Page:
The epigenetic basis for human immunodeficiencies that result from embryonic developmental defects, e.g. thymus hypoplasias, is poorly understood. This is due to sparse disease-relevant patient material available to study and limited rodent models that often differ in genomic organization and phenotype when compared to human. For example, DiGeorge syndrome (DGS), its associated thymus dysfunction, and ensuing immunodeficiency, have been linked to a dose-dependent haploinsufficiency of TBX1 during pharyngeal foregut development. The dose-sensitive regulation and the functional network it operates in remain largely elusive. Advances in the generation of disease-specific human pluripotent stem cells (PSCs) through reprogramming and gene targeting have led to opportunities for disease investigation and ultimately for the development of autologous cell replacement therapies. The primary goal of this project to understand the regulation of TBX1 expression and its dose-dependent function in human stem cell differentiation products relevant to the developmental defect and impending immunodeficiency seen in subjects with DiGeorge syndrome.
In aim 1 and 2 we will focus on characterizing factors that we identified to be involved in the regulation of TBX1 expression.
Aim 1 will focus on characterizing signaling pathways that control TBX1 expression in thymus developmental defect-relevant differentiation products. We have conducted an innovative combinatorial analysis of signaling pathways that influence TBX1 expression in DGS-relevant cell populations. We will characterize lead pathways for the ability to control cell differentiation and function.
In aim 2 we will characteriz epigenetic events that regulate transcriptional control of the tbx1 locus. We have previously identified specific chromatin modifications that are associated with activation of tbx1 gene expression. We will characterize the events and factors that are involved in activation and regulation of tbx1 gene expression. In combination, aim 1 and aim 2 will provide us with a comprehensive insights on how TBX1 expression is regulated. We expect that these mechanistic insights can be applied in vitro to target tbx1-dosage effects that are associated with the immunodeficiency phenotype as seen in subjects with DGS.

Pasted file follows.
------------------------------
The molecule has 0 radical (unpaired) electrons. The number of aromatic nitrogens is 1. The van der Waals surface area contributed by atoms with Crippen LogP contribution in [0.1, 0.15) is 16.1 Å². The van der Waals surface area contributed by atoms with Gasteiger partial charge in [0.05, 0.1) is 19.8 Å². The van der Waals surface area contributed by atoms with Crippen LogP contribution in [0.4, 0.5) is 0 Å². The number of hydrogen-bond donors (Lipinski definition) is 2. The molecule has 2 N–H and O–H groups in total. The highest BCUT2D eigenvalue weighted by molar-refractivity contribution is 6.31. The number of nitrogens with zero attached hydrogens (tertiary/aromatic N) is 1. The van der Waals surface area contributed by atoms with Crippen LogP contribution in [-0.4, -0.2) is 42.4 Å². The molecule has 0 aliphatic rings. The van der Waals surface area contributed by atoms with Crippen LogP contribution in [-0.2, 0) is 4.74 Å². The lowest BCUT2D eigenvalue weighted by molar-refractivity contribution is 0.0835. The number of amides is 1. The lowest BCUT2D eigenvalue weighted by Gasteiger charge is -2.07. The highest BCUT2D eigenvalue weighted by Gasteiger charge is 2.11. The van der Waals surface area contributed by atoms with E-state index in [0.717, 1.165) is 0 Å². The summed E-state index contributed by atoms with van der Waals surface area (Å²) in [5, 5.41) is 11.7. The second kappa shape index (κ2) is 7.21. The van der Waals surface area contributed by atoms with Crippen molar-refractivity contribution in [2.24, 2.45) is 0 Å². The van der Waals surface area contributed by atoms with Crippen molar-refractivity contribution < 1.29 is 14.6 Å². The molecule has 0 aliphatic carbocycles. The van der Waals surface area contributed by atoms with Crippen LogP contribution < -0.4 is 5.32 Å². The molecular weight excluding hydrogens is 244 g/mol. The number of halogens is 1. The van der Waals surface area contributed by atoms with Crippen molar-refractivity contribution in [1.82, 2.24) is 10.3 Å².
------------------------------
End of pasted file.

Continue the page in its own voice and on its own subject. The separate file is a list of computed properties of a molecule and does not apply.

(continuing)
In aim 3 we will utilize reprogramming, gene targeting and regulated gene expression technology to address the molecular consequence of varying TBX1 expression levels. We expect that this study will not only identify key targets of TBX1 in developmental defect relevant cells, but will also provide unique insights on the functional consequence and the mechanism of tbx1 dosage-dependent activity. The detailed insights on the functional network TBX1 operates in DGS-associated immunodeficiency- relevant cell populations, and how this network is affected by dosage variations in cellular TBX1 levels, will elucidate the underlying mechanism of the developmental defect that results in immunodeficiency. Further, the insights can likely be applied to other dosage-dependent defects in organogenesis and will provide novel targets to overcome such defects in vitro for stem cell-based cell therapies. This work combines the expertise of Dr. Maehr in PSC differentiation, endoderm development and genome manipulation, of Dr. Rando in epigenetic profiling technology, and of Dr. Garber in integrating epigenetic and transcriptomic data to understand cell fate decisions.

Public Health Relevance

Due to lack of good model systems mechanistic insights on developmental defects leading to thymus dysfunction and associated immunodeficiencies are limited. Human pluripotent stem cells provide us with innovative opportunities for disease investigation and ultimately for the development of autologous cell replacement therapies. Herein, we propose applying a novel human pluripotent stem cell differentiation platform to elucidate the role of a disease-associated transcription factor, and the regulatory network it operates in, in normal and defective human development.

National Institute of Health (NIH)
National Institute of Allergy and Infectious Diseases (NIAID)
High Priority, Short Term Project Award (R56)
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Special Emphasis Panel (ZRG1)
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Voulgaropoulou, Frosso
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University of Massachusetts Medical School Worcester
Other Basic Sciences
Schools of Medicine
United States
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Parsi, Krishna Mohan; Hennessy, Erica; Kearns, Nicola et al. (2017) Using an Inducible CRISPR-dCas9-KRAB Effector System to Dissect Transcriptional Regulation in Human Embryonic Stem Cells. Methods Mol Biol 1507:221-233
Genga, Ryan M; Kearns, Nicola A; Maehr, René (2016) Controlling transcription in human pluripotent stem cells using CRISPR-effectors. Methods 101:36-42